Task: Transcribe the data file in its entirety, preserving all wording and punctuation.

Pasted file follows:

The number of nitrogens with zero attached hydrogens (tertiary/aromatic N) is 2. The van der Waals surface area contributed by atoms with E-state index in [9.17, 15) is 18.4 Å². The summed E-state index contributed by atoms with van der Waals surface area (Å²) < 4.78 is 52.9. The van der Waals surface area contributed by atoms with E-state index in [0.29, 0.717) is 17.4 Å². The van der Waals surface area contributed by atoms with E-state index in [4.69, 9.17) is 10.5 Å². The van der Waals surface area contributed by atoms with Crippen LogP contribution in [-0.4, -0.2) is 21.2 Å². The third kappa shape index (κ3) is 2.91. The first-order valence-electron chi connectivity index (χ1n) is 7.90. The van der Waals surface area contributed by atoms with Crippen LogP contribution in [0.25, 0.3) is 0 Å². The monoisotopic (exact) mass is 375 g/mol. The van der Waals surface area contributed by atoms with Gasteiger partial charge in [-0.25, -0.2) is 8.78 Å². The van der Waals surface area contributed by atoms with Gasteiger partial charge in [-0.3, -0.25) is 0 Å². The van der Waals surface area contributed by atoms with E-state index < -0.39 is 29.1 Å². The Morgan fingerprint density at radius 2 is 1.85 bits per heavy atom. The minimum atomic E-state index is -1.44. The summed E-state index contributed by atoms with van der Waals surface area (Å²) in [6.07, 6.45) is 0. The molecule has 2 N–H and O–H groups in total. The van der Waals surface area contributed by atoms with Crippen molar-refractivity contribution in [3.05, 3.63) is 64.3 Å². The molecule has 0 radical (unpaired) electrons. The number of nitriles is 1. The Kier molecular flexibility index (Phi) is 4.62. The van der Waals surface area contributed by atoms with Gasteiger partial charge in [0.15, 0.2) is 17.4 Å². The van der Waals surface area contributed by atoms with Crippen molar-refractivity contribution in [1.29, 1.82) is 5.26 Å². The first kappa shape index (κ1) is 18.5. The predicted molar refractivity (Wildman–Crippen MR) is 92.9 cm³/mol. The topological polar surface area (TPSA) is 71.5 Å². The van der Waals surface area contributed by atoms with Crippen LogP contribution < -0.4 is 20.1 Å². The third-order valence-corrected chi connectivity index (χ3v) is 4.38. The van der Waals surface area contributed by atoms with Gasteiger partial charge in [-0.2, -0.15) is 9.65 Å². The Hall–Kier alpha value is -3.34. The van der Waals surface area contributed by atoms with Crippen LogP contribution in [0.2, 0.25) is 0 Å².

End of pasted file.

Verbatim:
The number of nitrogens with zero attached hydrogens (tertiary/aromatic N) is 2. The van der Waals surface area contributed by atoms with E-state index in [9.17, 15) is 18.4 Å². The summed E-state index contributed by atoms with van der Waals surface area (Å²) < 4.78 is 52.9. The van der Waals surface area contributed by atoms with E-state index in [0.29, 0.717) is 17.4 Å². The van der Waals surface area contributed by atoms with E-state index in [4.69, 9.17) is 10.5 Å². The van der Waals surface area contributed by atoms with Crippen LogP contribution in [-0.4, -0.2) is 21.2 Å². The third kappa shape index (κ3) is 2.91. The first-order valence-electron chi connectivity index (χ1n) is 7.90. The van der Waals surface area contributed by atoms with Crippen LogP contribution in [0.25, 0.3) is 0 Å². The monoisotopic (exact) mass is 375 g/mol. The van der Waals surface area contributed by atoms with Gasteiger partial charge in [-0.25, -0.2) is 8.78 Å². The van der Waals surface area contributed by atoms with Gasteiger partial charge in [-0.3, -0.25) is 0 Å². The van der Waals surface area contributed by atoms with E-state index < -0.39 is 29.1 Å². The Morgan fingerprint density at radius 2 is 1.85 bits per heavy atom. The minimum atomic E-state index is -1.44. The summed E-state index contributed by atoms with van der Waals surface area (Å²) in [6.07, 6.45) is 0. The molecule has 2 N–H and O–H groups in total. The van der Waals surface area contributed by atoms with Crippen molar-refractivity contribution in [3.05, 3.63) is 64.3 Å². The molecule has 0 radical (unpaired) electrons. The number of nitriles is 1. The Kier molecular flexibility index (Phi) is 4.62. The van der Waals surface area contributed by atoms with Gasteiger partial charge in [0.15, 0.2) is 17.4 Å². The van der Waals surface area contributed by atoms with Crippen molar-refractivity contribution in [1.29, 1.82) is 5.26 Å². The first kappa shape index (κ1) is 18.5. The predicted molar refractivity (Wildman–Crippen MR) is 92.9 cm³/mol. The topological polar surface area (TPSA) is 71.5 Å². The van der Waals surface area contributed by atoms with Crippen LogP contribution < -0.4 is 20.1 Å². The third-order valence-corrected chi connectivity index (χ3v) is 4.38. The van der Waals surface area contributed by atoms with Gasteiger partial charge in [-0.2, -0.15) is 9.65 Å². The Hall–Kier alpha value is -3.34. The van der Waals surface area contributed by atoms with Crippen LogP contribution in [0.2, 0.25) is 0 Å².